Stop gas gouging

It’s natural, when there’s a catastrophic weather event, for the prices of various fruits and vegetables to be affected.
Jun 17, 2013

Look at Michigan’s apple crop last year. Because of a warm spring, followed by a late freeze, a huge portion of the crop was lost. The result? Paying $8 a gallon for apple cider.

But what about gas prices?

There haven’t been any natural disasters that have led to Michigan residents this month paying historic highs — upwards of $4.30 — for a gallon of gas. Instead, it’s maintenance on a few refineries that service this region of the country that sent prices skyrocketing.

How do the companies that supply us with gasoline continue to get away with gouging customers?

A few refineries need some work and the gas companies send prices spinning out of control in an attempt to curb demand. It’s preposterous, and it’s terribly unfair to the consumer who has no choice but to buck up and shell out ridiculous amounts of cash to keep their vehicles running. 

State Sen. Rick Jones, R-Grand Ledge, called for a new refinery to be built in Michigan to help ease the pain at the pump for the state's residents.

We’re all for anything that can help keep the price of a gallon of fuel at a more reasonable level.

Turn on the TV, page through a magazine or check out the billboards along our highways and we’re bombarded with ads about Pure Michigan, urging us to get out and experience all that our great state has to offer. That’s not easy to do with gas topping $4 a gallon.

A family with a few kids can’t fit into a Toyota Prius or other fuel-efficient vehicle. More likely, it’s a minivan or some type of sports utility vehicle that offers enough room for families to make a long trip in some semblance of comfort, but keeping those thirsty engines satisfied doesn’t come cheap.

Something needs to be done about our gas prices — which, according to reports, are the second-highest in the nation.

If it takes the construction of a new refinery to keep our prices at a more reasonable level, then we’re all for it. But, for the time being, we’re stuck paying whatever the gas companies want.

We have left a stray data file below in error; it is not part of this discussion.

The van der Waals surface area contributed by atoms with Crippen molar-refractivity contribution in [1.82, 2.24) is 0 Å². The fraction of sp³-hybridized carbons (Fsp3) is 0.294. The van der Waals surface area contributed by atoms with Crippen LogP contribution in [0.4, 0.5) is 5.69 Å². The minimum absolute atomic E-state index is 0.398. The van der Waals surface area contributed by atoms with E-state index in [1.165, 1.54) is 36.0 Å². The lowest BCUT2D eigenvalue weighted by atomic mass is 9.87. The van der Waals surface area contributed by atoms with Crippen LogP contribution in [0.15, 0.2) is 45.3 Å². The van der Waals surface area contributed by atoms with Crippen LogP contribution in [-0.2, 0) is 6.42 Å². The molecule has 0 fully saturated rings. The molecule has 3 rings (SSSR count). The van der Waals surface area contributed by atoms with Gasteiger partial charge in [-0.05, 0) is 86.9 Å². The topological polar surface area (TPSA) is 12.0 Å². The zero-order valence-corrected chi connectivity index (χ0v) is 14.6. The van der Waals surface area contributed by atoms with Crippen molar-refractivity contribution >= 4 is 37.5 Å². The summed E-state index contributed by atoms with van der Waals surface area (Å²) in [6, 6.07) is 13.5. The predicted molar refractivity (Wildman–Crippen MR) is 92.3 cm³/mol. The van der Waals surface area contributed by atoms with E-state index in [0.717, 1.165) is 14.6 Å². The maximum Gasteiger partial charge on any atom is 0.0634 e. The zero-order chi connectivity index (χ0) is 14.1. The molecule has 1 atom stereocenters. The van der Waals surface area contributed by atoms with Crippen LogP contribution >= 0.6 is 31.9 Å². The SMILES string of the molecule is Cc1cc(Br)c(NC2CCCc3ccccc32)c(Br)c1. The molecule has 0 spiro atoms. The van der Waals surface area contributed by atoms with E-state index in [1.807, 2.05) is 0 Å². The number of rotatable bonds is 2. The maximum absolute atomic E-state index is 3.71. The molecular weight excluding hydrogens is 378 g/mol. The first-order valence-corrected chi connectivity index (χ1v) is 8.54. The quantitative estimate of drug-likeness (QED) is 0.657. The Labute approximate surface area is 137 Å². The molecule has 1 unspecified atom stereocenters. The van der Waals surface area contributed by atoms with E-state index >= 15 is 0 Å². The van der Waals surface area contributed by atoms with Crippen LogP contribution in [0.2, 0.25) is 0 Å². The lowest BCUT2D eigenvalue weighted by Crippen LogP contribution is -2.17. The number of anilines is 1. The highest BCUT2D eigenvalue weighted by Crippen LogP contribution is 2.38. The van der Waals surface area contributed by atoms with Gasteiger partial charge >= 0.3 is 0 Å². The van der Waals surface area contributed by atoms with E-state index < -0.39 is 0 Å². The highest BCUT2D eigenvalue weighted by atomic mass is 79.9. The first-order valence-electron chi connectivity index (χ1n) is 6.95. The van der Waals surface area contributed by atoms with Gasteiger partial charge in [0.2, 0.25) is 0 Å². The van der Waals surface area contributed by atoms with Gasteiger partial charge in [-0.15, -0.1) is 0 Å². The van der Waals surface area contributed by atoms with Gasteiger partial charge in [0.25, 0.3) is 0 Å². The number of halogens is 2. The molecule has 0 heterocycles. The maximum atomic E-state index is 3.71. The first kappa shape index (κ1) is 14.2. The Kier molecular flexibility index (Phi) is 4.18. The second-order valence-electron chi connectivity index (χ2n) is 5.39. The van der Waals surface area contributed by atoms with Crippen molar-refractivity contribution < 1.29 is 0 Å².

And we’re the ones forced to suffer because of it.

Our Views reflects the majority opinion of the members of the Grand Haven Tribune editorial board: Kevin Hook, Cheryl Welch, Matt DeYoung, Alex Doty and Fred VandenBrand. What do you think? E-mail us a letter to the editor to news@grandhaventribune.com or log-in to our website and leave a comment below.

 

Comments

davewali

Timely editorial.....3 weeks late. Prices are dropping now. Where was your outrage when prices rose 30 or 40 cents overnight?
Oil companies should be forced to drop them as fast as they raised them when the "maintenance emergency" (ie; CEO needed a boost in his profit sharing)is over.

armyguy69

Here is a question.. If the major five oil companies BP plc, Chevron Corp, ConocoPhillips, ExxonMobil Corp, and the Royal Dutch Shell Group raked in a modest (sarcasm) $199 billion profit for 2012 and an average of $2.4 billon in annual tax breaks, why do we the consumer must pay for the gouged price for repairs to refineries such as the BP Whiting Indiana plant, which is one of two causing the surge in prices?

Say no to new taxes

There's no shortage of gas because of "refinery maintenance", consumption in this country is down and gasoline is being EXPORTED in record amounts. What is causing the spike in prices then? A total lack of government oversight on the futures market where speculation, based on more rumor then fact, encourages high prices. If you studied gas prices around the country the past two years, you'd see a rotation as to what area of the country gets the high prices for a period averaging three months of
or less. The oil companies know if the entire country was to be paying the $4.35 we saw here last week, citizen outrage would demand government intervention.

coloradohere

well...i just returned from croatia and austria where gas prices are about $8.08 per gallon (in salzburg 1.55 euros per litre x 3.9 litres in a gallon with the exchange rate at 1.55 euros equals 2.07 american dollars per litre)...Of course these countries have great and well used public transportation, people do lots of walking and ride bikes and tend to drive small fuel efficient cars...I didn't see one single Hummer, no Caddies or Lincolns, almost no trucks...Other prices are much higher there as well - i.e. for food, clothing is outrageously expensive, i saw lots of used, high mileage cars for about $33,000...heck, even refrigerator magnets cost 6.55 US, a little rubber toy duck dressed like Mozart cost 9.90 euro or $13.24...or course as a tourist i had to have one anyway...but the point is that their wages are less than ours, their taxes very high so why are we complaining instead of looking for ways to reduce our driving??

Even so, the salaries and perks for oil company, in fact most corporate CEOs are outrageous which is inexcusable...everyone deserves a living wage, no one deserves multi-millions at the expense of anyone also putting in a 40 hour week...the gov't. doesn't bail us out either...

Wingmaster

Sounds like cutting fuel use and using public transportation in Europe works great to reduce fuel cost!!!!! NOT

We need to make it easier to build, drill and increase the supply.

Don't you think more business people would get into this lucrative business if it was easier to produce without all of the gubment, EPA road blocks!

I do agree we need to see prices come down as fast as they go up after the "problem" is resolved. Why doesn't that get challenged? Something fishy there.

Psmith

The prices went up because of refineries not drilling I think we should pressure Politian’s to stop taking money from special interest groups and lobbyist then maybe this country would stop bending over for big oil company’s…

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